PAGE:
Deep Work: Rules for Focused Success in a Distracted World, by Cal Newport
New York: Grand Central Publishing, 2016. 304 pp. $28 (hardcover).
In a discussion of the nature of reason, Ayn Rand observed that, with regard to the choice to think, man has two fundamental alternatives:
Man can focus his mind to a full, active, purposefully directed awareness of reality—or he can unfocus it and drift in a semiconscious daze, merely reacting to any chance stimulus of the immediate moment, at the mercy of his undirected sensory-perceptual mechanism and of any random, associational connections it might happen to make.1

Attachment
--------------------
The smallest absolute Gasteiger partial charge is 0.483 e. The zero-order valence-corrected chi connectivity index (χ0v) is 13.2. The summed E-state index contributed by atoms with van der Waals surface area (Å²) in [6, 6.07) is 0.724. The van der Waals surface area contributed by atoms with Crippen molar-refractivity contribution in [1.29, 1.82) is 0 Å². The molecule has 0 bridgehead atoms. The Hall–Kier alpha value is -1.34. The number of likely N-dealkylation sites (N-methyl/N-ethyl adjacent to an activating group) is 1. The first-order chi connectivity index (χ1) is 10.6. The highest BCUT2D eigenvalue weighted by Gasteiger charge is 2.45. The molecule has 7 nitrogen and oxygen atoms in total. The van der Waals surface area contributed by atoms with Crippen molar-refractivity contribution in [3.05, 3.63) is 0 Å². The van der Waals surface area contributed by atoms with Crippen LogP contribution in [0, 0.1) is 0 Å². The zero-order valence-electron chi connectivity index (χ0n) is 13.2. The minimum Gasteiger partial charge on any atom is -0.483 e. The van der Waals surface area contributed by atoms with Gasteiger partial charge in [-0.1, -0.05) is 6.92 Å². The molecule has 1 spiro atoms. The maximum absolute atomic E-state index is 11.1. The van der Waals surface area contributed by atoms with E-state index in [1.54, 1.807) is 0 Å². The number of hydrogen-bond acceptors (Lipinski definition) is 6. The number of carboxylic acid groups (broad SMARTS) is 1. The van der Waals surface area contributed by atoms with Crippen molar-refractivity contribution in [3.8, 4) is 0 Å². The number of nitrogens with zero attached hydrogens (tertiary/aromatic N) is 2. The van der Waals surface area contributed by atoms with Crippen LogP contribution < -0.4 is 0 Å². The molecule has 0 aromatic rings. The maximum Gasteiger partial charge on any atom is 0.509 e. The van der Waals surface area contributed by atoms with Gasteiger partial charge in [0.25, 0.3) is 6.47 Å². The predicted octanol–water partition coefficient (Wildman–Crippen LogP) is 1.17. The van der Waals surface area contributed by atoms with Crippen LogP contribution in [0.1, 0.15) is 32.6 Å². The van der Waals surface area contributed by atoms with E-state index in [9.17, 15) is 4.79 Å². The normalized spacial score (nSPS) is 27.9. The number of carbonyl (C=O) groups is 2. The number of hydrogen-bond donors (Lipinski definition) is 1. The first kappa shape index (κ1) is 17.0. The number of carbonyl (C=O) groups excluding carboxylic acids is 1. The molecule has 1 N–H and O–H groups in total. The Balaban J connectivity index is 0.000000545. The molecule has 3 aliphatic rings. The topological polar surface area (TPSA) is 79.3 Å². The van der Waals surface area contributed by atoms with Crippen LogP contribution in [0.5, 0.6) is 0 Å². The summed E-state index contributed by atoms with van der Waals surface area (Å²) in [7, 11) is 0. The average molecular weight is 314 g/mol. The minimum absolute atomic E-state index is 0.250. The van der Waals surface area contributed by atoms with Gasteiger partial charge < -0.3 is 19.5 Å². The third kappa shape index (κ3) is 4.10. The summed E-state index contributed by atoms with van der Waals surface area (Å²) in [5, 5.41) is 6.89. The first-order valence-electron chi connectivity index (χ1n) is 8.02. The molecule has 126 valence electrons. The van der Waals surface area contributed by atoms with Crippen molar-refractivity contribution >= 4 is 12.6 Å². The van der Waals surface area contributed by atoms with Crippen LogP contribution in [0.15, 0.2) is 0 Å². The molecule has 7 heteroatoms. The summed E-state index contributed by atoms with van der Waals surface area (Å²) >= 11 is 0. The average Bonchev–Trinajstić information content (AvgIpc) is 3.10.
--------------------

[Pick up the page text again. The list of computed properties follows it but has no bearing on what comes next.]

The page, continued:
While reading this passage of hers recently, I was taken aback. That unfocused state of consciousness sounded very much like my own brain online—going off in one direction in response to a tweet, then in another in response to a Facebook photo, perhaps in many others as I check my email, and on and on, until after a tornado of such activity I finally click the red “x” that closes my browser.
This kind of state is all too easy to fall into, and many people I know never extricate themselves from the frantic blur of online activity that surrounds their souls.
Thankfully, there is hope for us all.
It comes in the form of a yellow book whose title is written in black letters so large that, presumably, people taking a quick scan of where they are in a bookstore might notice it before returning to their phones. The title is Deep Work: Rules for Focused Success in a Distracted World. The author is Cal Newport.
Newport defines “deep work” as “professional activities performed in a state of distraction-free concentration that . . .